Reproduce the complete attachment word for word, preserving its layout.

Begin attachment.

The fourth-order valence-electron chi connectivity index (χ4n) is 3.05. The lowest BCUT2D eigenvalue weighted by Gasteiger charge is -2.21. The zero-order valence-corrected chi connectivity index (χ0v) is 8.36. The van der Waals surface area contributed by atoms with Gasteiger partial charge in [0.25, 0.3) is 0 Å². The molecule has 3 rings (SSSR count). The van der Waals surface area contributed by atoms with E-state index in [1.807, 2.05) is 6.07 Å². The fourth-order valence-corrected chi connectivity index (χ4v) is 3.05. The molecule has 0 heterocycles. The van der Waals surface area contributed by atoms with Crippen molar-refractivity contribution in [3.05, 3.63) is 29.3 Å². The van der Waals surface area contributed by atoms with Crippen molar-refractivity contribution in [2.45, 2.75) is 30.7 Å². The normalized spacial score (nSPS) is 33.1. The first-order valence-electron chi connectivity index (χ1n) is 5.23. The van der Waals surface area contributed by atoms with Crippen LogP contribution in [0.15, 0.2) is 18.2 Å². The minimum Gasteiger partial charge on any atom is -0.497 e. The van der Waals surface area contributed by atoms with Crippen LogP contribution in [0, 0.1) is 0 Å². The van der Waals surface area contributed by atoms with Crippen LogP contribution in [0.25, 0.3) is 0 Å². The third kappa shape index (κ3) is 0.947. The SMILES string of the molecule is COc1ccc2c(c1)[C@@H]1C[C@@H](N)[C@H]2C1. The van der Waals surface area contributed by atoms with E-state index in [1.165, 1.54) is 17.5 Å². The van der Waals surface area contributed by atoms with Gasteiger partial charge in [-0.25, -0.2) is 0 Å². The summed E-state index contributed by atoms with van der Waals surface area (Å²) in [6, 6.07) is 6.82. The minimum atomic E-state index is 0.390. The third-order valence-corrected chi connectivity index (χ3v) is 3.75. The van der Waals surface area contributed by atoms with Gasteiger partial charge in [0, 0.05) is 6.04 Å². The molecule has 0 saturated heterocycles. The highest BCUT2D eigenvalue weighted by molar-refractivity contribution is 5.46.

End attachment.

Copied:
The fourth-order valence-electron chi connectivity index (χ4n) is 3.05. The lowest BCUT2D eigenvalue weighted by Gasteiger charge is -2.21. The zero-order valence-corrected chi connectivity index (χ0v) is 8.36. The van der Waals surface area contributed by atoms with Gasteiger partial charge in [0.25, 0.3) is 0 Å². The molecule has 3 rings (SSSR count). The van der Waals surface area contributed by atoms with E-state index in [1.807, 2.05) is 6.07 Å². The fourth-order valence-corrected chi connectivity index (χ4v) is 3.05. The molecule has 0 heterocycles. The van der Waals surface area contributed by atoms with Crippen molar-refractivity contribution in [3.05, 3.63) is 29.3 Å². The van der Waals surface area contributed by atoms with Crippen molar-refractivity contribution in [2.45, 2.75) is 30.7 Å². The normalized spacial score (nSPS) is 33.1. The first-order valence-electron chi connectivity index (χ1n) is 5.23. The van der Waals surface area contributed by atoms with Crippen LogP contribution in [0.15, 0.2) is 18.2 Å². The minimum Gasteiger partial charge on any atom is -0.497 e. The van der Waals surface area contributed by atoms with Crippen LogP contribution in [0, 0.1) is 0 Å². The van der Waals surface area contributed by atoms with Crippen LogP contribution in [0.25, 0.3) is 0 Å². The third kappa shape index (κ3) is 0.947. The SMILES string of the molecule is COc1ccc2c(c1)[C@@H]1C[C@@H](N)[C@H]2C1. The van der Waals surface area contributed by atoms with E-state index in [1.165, 1.54) is 17.5 Å². The van der Waals surface area contributed by atoms with Gasteiger partial charge in [-0.25, -0.2) is 0 Å². The summed E-state index contributed by atoms with van der Waals surface area (Å²) in [6, 6.07) is 6.82. The minimum atomic E-state index is 0.390. The third-order valence-corrected chi connectivity index (χ3v) is 3.75. The van der Waals surface area contributed by atoms with Gasteiger partial charge in [0, 0.05) is 6.04 Å². The molecule has 0 saturated heterocycles. The highest BCUT2D eigenvalue weighted by molar-refractivity contribution is 5.46.